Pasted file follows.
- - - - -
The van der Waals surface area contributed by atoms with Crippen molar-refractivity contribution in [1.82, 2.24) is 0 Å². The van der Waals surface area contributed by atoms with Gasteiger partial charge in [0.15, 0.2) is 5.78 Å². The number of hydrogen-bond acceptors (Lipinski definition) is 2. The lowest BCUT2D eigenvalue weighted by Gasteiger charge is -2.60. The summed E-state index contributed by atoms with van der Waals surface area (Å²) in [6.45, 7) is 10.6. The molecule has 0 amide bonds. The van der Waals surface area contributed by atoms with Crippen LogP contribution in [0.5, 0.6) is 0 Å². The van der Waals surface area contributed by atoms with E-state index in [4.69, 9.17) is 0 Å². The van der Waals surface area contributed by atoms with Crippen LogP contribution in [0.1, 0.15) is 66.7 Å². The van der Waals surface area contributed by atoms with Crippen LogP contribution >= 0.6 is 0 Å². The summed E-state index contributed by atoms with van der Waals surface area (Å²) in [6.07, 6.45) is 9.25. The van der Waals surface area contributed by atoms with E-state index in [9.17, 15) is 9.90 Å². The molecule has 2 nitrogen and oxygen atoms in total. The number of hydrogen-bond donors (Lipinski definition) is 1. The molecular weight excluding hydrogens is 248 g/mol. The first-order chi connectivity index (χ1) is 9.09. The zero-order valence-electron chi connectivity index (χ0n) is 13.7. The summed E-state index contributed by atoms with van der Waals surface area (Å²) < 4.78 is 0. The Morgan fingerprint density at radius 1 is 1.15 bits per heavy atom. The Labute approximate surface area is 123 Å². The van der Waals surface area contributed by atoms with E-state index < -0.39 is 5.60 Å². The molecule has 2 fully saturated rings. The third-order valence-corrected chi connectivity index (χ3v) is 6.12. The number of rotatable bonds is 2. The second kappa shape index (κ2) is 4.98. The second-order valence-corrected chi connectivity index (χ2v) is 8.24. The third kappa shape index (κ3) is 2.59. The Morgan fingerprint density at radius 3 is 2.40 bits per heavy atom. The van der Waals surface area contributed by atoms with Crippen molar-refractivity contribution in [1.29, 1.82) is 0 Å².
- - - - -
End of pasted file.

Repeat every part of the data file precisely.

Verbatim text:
The van der Waals surface area contributed by atoms with Crippen molar-refractivity contribution in [1.82, 2.24) is 0 Å². The van der Waals surface area contributed by atoms with Gasteiger partial charge in [0.15, 0.2) is 5.78 Å². The number of hydrogen-bond acceptors (Lipinski definition) is 2. The lowest BCUT2D eigenvalue weighted by Gasteiger charge is -2.60. The summed E-state index contributed by atoms with van der Waals surface area (Å²) in [6.45, 7) is 10.6. The molecule has 0 amide bonds. The van der Waals surface area contributed by atoms with Crippen LogP contribution in [0.5, 0.6) is 0 Å². The van der Waals surface area contributed by atoms with E-state index in [4.69, 9.17) is 0 Å². The van der Waals surface area contributed by atoms with Crippen LogP contribution in [0.1, 0.15) is 66.7 Å². The van der Waals surface area contributed by atoms with Crippen LogP contribution >= 0.6 is 0 Å². The summed E-state index contributed by atoms with van der Waals surface area (Å²) in [6.07, 6.45) is 9.25. The van der Waals surface area contributed by atoms with E-state index in [9.17, 15) is 9.90 Å². The molecule has 2 nitrogen and oxygen atoms in total. The number of hydrogen-bond donors (Lipinski definition) is 1. The molecular weight excluding hydrogens is 248 g/mol. The first-order chi connectivity index (χ1) is 9.09. The zero-order valence-electron chi connectivity index (χ0n) is 13.7. The summed E-state index contributed by atoms with van der Waals surface area (Å²) < 4.78 is 0. The Morgan fingerprint density at radius 1 is 1.15 bits per heavy atom. The Labute approximate surface area is 123 Å². The van der Waals surface area contributed by atoms with E-state index < -0.39 is 5.60 Å². The molecule has 2 fully saturated rings. The third-order valence-corrected chi connectivity index (χ3v) is 6.12. The number of rotatable bonds is 2. The second kappa shape index (κ2) is 4.98. The second-order valence-corrected chi connectivity index (χ2v) is 8.24. The third kappa shape index (κ3) is 2.59. The Morgan fingerprint density at radius 3 is 2.40 bits per heavy atom. The van der Waals surface area contributed by atoms with Crippen molar-refractivity contribution in [1.29, 1.82) is 0 Å².